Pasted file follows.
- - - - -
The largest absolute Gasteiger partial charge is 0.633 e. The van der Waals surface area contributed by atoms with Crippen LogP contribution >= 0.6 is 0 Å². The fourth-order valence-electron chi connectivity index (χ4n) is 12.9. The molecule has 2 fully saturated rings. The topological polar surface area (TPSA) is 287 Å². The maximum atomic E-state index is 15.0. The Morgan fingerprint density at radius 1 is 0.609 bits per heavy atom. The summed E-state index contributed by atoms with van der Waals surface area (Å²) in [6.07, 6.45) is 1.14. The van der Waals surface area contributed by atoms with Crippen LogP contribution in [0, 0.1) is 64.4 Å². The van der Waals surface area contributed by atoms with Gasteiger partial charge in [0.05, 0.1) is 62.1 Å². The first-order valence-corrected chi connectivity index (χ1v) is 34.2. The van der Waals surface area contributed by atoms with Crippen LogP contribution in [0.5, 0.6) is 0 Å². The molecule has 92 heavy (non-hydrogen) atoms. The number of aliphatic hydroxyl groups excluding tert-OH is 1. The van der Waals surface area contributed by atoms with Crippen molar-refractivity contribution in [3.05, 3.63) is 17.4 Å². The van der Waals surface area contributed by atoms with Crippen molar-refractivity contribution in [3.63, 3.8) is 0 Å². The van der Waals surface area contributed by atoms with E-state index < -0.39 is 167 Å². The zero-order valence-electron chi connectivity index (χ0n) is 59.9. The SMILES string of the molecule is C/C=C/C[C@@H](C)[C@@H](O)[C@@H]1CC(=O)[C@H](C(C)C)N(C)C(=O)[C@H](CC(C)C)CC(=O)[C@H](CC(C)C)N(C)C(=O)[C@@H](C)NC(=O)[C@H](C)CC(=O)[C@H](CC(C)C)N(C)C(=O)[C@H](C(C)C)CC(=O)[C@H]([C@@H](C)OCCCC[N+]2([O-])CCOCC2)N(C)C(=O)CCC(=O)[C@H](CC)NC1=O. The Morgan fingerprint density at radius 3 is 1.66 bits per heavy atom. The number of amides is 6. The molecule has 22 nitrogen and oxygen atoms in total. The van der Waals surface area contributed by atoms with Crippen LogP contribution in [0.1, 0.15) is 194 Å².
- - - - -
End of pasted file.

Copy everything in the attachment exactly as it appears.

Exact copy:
The largest absolute Gasteiger partial charge is 0.633 e. The van der Waals surface area contributed by atoms with Crippen LogP contribution >= 0.6 is 0 Å². The fourth-order valence-electron chi connectivity index (χ4n) is 12.9. The molecule has 2 fully saturated rings. The topological polar surface area (TPSA) is 287 Å². The maximum atomic E-state index is 15.0. The Morgan fingerprint density at radius 1 is 0.609 bits per heavy atom. The summed E-state index contributed by atoms with van der Waals surface area (Å²) in [6.07, 6.45) is 1.14. The van der Waals surface area contributed by atoms with Crippen LogP contribution in [0, 0.1) is 64.4 Å². The van der Waals surface area contributed by atoms with Gasteiger partial charge in [0.05, 0.1) is 62.1 Å². The first-order valence-corrected chi connectivity index (χ1v) is 34.2. The van der Waals surface area contributed by atoms with Crippen LogP contribution in [0.5, 0.6) is 0 Å². The molecule has 92 heavy (non-hydrogen) atoms. The number of aliphatic hydroxyl groups excluding tert-OH is 1. The van der Waals surface area contributed by atoms with Crippen molar-refractivity contribution in [3.05, 3.63) is 17.4 Å². The van der Waals surface area contributed by atoms with Crippen molar-refractivity contribution in [3.63, 3.8) is 0 Å². The van der Waals surface area contributed by atoms with E-state index < -0.39 is 167 Å². The zero-order valence-electron chi connectivity index (χ0n) is 59.9. The SMILES string of the molecule is C/C=C/C[C@@H](C)[C@@H](O)[C@@H]1CC(=O)[C@H](C(C)C)N(C)C(=O)[C@H](CC(C)C)CC(=O)[C@H](CC(C)C)N(C)C(=O)[C@@H](C)NC(=O)[C@H](C)CC(=O)[C@H](CC(C)C)N(C)C(=O)[C@H](C(C)C)CC(=O)[C@H]([C@@H](C)OCCCC[N+]2([O-])CCOCC2)N(C)C(=O)CCC(=O)[C@H](CC)NC1=O. The Morgan fingerprint density at radius 3 is 1.66 bits per heavy atom. The number of amides is 6. The molecule has 22 nitrogen and oxygen atoms in total. The van der Waals surface area contributed by atoms with Crippen LogP contribution in [0.1, 0.15) is 194 Å².